Special Issue on Illnesses, Diseases and Medicalisation in African Literature

Submission Deadline: May 30, 2021

Please click the link to know more about Manuscript Preparation: http://www.literarts.org/submission

This special issue currently is open for paper submission and guest editor application.

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Special Issue Flyer (PDF)
  • Lead Guest Editor
    • Dr Stephen Kekeghe
      Department of English, Faculty of Humanities, Ajayi Crowther University, Oyo, Nigeria
  • Guest Editor
    Guest Editors play a significant role in a special issue. They maintain the quality of published research and enhance the special issue’s impact. If you would like to be a Guest Editor or recommend a colleague as a Guest Editor of this special issue, please Click here to complete the Guest Editor application.
    • Dr Sola Owonibi
      Department of English, Adekunle Ajasin University, Ondo, Nigeria
    • Professor Emmanuel Babatunde Omobowale
      Department of English, University of Ibadan, Ibadan, Nigeria
    • Dr Femi Eromosele
      Centre for the Advancement of Scholarship, University of Pretoria, Pretoria, South Africa
  • Introduction

    This issue will examine the representation of illnesses, diseases and disabilities in African literature (both in the oral and written dimensions). The focus of the study is on literary-diagnoses of pathological conditions, physical and mental. The aim of this study is to highlight how illnesses, physical and psychological conditions, manifest in people, the experiences of the sufferers and their relationship with physicians and care-givers. The essence of this is to humanise modern medical practice in Africa, through the instrumentality of literary imagination.
    The study, which is anchored on the analysis of literary texts, argues that the imagination and exploration of human health conditions is a reflection of the social commitment of the writer, whose vision is to reorder society. As a way of conveying social reality, writers explore biological, socioeconomic and cultural dimensions of human health and medical practice. Literature and medicine, as an interdisciplinary study, shows the social function of literature which lies at the intersection of humanities, medicine and social sciences. Since illness and medical experiences are daily encountered in our society, writers’ exploration of such health conditions attests, significantly, to their consciousness of societal depravities and commitment for social and human improvement. For instance, in D. S. Sheriff’s essay, “Literature and Medical Ethics” (1988), he highlights the significance of literature in conveying human health experiences: “Literature is life. Literary classics present and confront us with the problems of daily human experience including medical ones” (688). Literature, given the humanism that informed its content, is characteristically realistic. This verisimilitude is not a mere reflection of social characters— it demonstrates significant suggestions for social improvement.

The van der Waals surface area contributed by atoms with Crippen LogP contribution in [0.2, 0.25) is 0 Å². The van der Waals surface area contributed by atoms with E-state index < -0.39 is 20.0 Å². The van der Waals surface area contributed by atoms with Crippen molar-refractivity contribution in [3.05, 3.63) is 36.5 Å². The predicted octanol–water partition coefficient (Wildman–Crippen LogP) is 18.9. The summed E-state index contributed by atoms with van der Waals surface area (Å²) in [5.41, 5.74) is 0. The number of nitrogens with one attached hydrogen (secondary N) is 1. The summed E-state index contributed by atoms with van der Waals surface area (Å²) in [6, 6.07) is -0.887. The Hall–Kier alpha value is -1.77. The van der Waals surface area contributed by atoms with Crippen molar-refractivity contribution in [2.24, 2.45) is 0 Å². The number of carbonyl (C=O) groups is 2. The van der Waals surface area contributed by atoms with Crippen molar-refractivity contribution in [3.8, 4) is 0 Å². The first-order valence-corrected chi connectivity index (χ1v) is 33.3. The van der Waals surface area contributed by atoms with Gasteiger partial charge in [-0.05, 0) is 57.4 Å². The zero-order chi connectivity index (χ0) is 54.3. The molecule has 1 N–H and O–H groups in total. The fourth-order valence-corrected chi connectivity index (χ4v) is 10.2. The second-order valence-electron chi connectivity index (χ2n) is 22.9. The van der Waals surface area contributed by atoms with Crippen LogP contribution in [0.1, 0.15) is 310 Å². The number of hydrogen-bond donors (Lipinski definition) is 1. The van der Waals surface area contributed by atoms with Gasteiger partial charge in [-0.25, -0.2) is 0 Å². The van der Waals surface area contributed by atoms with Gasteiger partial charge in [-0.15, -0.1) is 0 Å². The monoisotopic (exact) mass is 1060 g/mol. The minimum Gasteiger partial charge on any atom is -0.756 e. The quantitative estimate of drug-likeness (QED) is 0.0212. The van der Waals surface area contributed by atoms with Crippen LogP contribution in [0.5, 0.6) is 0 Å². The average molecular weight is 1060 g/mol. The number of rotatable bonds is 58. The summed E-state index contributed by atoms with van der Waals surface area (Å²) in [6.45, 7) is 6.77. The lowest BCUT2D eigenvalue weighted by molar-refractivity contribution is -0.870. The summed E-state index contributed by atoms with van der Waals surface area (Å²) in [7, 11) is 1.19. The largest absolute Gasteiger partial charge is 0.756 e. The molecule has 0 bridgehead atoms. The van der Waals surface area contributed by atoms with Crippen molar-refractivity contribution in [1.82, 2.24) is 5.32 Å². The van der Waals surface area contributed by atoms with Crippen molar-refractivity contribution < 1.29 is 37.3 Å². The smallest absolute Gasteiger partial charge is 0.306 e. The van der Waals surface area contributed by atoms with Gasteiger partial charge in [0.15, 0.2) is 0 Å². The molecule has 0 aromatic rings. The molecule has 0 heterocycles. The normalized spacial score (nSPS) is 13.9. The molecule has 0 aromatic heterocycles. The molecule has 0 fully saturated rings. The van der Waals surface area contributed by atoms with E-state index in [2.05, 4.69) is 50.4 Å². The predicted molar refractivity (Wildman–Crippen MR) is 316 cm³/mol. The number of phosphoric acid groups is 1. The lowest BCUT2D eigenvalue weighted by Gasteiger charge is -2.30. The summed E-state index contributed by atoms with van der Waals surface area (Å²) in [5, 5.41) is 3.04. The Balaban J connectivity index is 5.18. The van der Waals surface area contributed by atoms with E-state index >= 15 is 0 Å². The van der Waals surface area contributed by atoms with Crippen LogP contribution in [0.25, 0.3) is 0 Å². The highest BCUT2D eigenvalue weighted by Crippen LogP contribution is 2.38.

Therefore, since illnesses and diseases originate from the social space, they are socially constructed. Illness, as we have experienced in the society, usually reshape the identity of the patient or sufferer. A valid example is deafness, which can be a cultural identity. Social reality, which differs significantly from biological or individual cognitive reality, is evident in the creation and construction of social experiences through interaction with societal encounters. The creation of characters that suffer from pathologies— physical or mental— is a creative perspective that is anchored on social behaviours. The writer, in that sense, invented his ailing characters and the incident surrounding their health conditions from the society. The writer’s universe is constructed from the universe inhabited by people of life and blood.
    Aims and Scope:
    1. Representation of physical illnesses, diseases and recuperation in written and oral literature in Africa
    2. Exploration of mental conditions and healing in African literature
    3. Depictions of Medical ethics in African literature
    4. African literature and psychotherapy
    5. African literature and rehabilitation
    6. African literature and physician-patient relationship

  • Guidelines for Submission

    Manuscripts can be submitted until the expiry of the deadline. Submissions must be previously unpublished and may not be under consideration elsewhere.

    Papers should be formatted according to the guidelines for authors (see: http://www.literarts.org/submission). By submitting your manuscripts to the special issue, you are acknowledging that you accept the rules established for publication of manuscripts, including agreement to pay the Article Processing Charges for the manuscripts. Manuscripts should be submitted electronically through the online manuscript submission system at http://www.sciencepublishinggroup.com/login. All papers will be peer-reviewed. Accepted papers will be published continuously in the journal and will be listed together on the special issue website.

  • Published Papers

    The special issue currently is open for paper submission. Potential authors are humbly requested to submit an electronic copy of their complete manuscript by clicking here.